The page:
University of Minnesota researchers have made the first-ever hardness measurements on individual silicon nanospheres and shown that the nanospheres’ hardness falls between the conventional hardness of sapphire and diamond, which are among the hardest known materials. Being able to measure such nanoparticle properties may eventually help scientists design low-cost superhard materials from these nanoscale building blocks.
Up to four times harder than typical silicon-a principal ingredient of computer chips, glass and sand-the nanospheres demonstrate that other materials at the nanoscale, including sapphire, may also have vastly improved mechanical properties. The researchers’ results were published online March 18 by the Journal of the Mechanics and Physics of Solids and will appear in June 2003 issue. The work is supported by the National Science Foundation (NSF), the independent federal agency that supports basic research in all fields of science and engineering.
"These results give us two reasons to be excited," said William Gerberich, chemical engineering and materials science professor at Minnesota and lead author on the paper along with his graduate student William Mook. "We can now look at the properties of these building blocks, and from there, we can begin to design superhard materials. In addition, we’ve now achieved a way to conduct experiments on a nanoscale particle and perform atom-by atom supercomputer simulations on a similarly sized particle."
David Hart | NSF
First-Ever 3D Printed Excavator Project Advances Large-Scale Additive Manufacturing R&D
30.09.2016 | Oak Ridge National Laboratory
New Multiferroic Materials from Building Blocks
29.09.2016 | National Institute for Materials Science
Heavy construction machinery is the focus of Oak Ridge National Laboratory’s latest advance in additive manufacturing research. With industry partners and university students, ORNL researchers are designing and producing the world’s first 3D printed excavator, a prototype that will leverage large-scale AM technologies and explore the feasibility of printing with metal alloys.
Increasing the size and speed of metal-based 3D printing techniques, using low-cost alloys like steel and aluminum, could create new industrial applications...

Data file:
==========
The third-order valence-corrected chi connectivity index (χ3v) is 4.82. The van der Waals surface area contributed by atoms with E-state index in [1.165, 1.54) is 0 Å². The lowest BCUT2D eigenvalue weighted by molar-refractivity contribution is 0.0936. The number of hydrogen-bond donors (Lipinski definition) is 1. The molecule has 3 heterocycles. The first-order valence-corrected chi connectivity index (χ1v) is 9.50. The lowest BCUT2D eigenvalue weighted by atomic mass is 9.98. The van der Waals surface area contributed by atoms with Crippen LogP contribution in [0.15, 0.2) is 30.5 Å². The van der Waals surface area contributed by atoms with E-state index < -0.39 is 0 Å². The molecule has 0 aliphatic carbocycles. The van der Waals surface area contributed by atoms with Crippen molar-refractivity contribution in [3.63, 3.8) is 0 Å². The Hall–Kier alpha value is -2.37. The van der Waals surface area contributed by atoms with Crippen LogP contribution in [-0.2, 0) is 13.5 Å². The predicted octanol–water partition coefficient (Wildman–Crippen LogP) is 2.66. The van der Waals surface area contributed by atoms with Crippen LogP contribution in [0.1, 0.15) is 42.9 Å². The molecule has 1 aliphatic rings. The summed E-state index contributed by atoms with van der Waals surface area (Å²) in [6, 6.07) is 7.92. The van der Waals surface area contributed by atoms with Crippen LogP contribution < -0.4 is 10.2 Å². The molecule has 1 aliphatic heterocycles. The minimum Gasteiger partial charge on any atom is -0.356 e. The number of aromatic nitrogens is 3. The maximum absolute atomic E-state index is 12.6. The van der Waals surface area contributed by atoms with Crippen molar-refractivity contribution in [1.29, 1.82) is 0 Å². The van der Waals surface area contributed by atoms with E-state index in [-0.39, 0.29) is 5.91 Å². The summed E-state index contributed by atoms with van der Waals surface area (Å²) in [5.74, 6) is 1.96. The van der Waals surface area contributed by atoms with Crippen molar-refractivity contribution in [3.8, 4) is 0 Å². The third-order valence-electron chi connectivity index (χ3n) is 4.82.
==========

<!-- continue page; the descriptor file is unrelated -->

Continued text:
Friction stir welding is a still-young and thus often unfamiliar pressure welding process for joining flat components and semi-finished components made of light metals.
Scientists at the University of Stuttgart have now developed two new process variants that will considerably expand the areas of application for friction stir welding.
Technologie-Lizenz-Büro (TLB) GmbH supports the University of Stuttgart in patenting and marketing its innovations.
Friction stir welding is a still-young and thus often unfamiliar pressure welding process for joining flat components and semi-finished components made of...
Optical quantum computers can revolutionize computer technology. A team of researchers led by scientists from Münster University and KIT now succeeded in putting a quantum optical experimental set-up onto a chip. In doing so, they have met one of the requirements for making it possible to use photonic circuits for optical quantum computers.
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The Fraunhofer Institute for Organic Electronics, Electron Beam and Plasma Technology FEP has been developing various applications for OLED microdisplays based on organic semiconductors. By integrating the capabilities of an image sensor directly into the microdisplay, eye movements can be recorded by the smart glasses and utilized for guidance and control functions, as one example. The new design will be debuted at Augmented World Expo Europe (AWE) in Berlin at Booth B25, October 18th – 19th.
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With the help of artificial intelligence, chemists from the University of Basel in Switzerland have computed the characteristics of about two million crystals made up of four chemical elements. The researchers were able to identify 90 previously unknown thermodynamically stable crystals that can be regarded as new materials. They report on their findings in the scientific journal Physical Review Letters.
Elpasolite is a glassy, transparent, shiny and soft mineral with a cubic crystal structure. First discovered in El Paso County (Colorado, USA), it can also be...
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29.09.2016 | Event News
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30.09.2016 | Materials Sciences
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30.09.2016 | Life Sciences